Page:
The principle of equality for children is fundamentally at odds with the American interpretation of the principle of equality for adults. We defer parenting to parents at the cost of equality for their children. This happens in myriad ways, lots of which involve education. Just as adults are free to donate thousands of dollars to just our neighborhood school’s PTA, to benefit our children and evade responsibility for those of our non-neighbors, we may be free to dictate the terms of the education our children receive.
The right of the parents to control their children is great when it’s great. And the denial of that right is often egregious when it’s taken away from parents who are disenfranchised or oppressed, to the detriment of parents and children alike. But when it’s exercised poorly, the right of parental control is too-often protected by law.
Take sex education. Most states let parents “opt” their children out of what little sex education is still offered. A new report from the Guttmacher Institute lists 37 states and the District of Columbia that permit parental opt-outs for education about sexually-transmitted infections (3 more require affirmative consent before any education on the subject may be delivered). And, before you think better of those without opt-out provisions – most of them only teach abstinence anyway. (Even when parents “opt in,” what do they get? Teachers may have permission to teach about contraception while being blocked from its “advocacy or encouragement.”)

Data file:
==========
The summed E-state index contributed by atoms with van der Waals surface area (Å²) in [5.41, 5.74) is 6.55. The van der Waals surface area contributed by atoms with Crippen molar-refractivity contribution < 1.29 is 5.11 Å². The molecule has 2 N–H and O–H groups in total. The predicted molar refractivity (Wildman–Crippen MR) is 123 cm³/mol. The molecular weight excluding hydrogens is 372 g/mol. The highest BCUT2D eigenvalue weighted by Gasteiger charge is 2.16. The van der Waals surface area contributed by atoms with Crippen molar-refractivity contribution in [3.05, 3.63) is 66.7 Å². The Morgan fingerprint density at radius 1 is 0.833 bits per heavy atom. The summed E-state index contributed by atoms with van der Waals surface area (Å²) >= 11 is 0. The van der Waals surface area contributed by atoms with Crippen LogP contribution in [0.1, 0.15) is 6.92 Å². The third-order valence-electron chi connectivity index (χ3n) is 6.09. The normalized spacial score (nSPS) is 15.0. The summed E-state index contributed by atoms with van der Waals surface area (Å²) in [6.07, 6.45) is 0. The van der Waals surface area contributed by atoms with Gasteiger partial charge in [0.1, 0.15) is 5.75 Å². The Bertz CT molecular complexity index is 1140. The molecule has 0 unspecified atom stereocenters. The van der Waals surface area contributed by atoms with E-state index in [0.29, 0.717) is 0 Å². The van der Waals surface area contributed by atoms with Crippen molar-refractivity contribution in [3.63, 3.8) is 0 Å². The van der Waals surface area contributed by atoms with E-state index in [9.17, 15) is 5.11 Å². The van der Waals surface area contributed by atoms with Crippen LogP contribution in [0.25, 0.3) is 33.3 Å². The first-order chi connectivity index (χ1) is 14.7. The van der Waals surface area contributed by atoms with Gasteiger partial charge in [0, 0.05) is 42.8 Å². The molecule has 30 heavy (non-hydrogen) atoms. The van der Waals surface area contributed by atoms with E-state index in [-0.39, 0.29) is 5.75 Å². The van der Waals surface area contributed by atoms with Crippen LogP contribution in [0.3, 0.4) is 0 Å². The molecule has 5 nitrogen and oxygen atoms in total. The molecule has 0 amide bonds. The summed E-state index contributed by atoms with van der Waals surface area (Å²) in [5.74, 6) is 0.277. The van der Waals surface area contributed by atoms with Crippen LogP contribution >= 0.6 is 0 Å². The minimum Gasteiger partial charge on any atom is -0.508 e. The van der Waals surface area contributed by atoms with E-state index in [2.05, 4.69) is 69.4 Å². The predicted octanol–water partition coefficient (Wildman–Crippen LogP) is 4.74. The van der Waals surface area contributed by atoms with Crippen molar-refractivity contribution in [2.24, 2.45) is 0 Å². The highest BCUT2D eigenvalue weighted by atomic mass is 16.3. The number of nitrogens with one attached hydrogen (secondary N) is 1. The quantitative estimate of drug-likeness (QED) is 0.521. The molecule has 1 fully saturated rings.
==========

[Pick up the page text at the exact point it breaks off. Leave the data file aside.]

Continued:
In the last 15 years, the public provision of real sex education has been drastically curtailed in this country. In the short period from 1995 to 2002 the percentage of adolescents receiving formal instruction on birth control methods dropped from 81% to 66% for boys, and 87% to 70% for girls. This was driven by the political movement for “abstinence only” education, abetted by $1.9 billion in federal and mandatory state matching funds.
What did we get for $1.9 billion? Nothing good. Abstinence only education has been shown to have no effect on how much teenagers have sex – none. It also has no effect on the number of partners teenagers have if they do have sex, and no effect on birth control use, pregnancy rates, or sexually transmitted disease infection. Not that these programs don’t accomplish anything. Like virginity pledges, abstinence-only programs do help spread myths that discourage condom use. The opt-out provisions for sex education are intended to permit parents to raise their children according to a particular moral code, and their children’s free access to lifesaving knowledge is a secondary concern.
The last year has seen progress toward broadening sex education, including federal efforts to break the political stranglehold of the abstinence-only movement. But even where such reforms are on the table, as in Wisconsin, more comprehensive sex education still includes a parental opt-out provision. Maybe this is politically unavoidable. But shouldn’t children have rights to real education that are not alienable?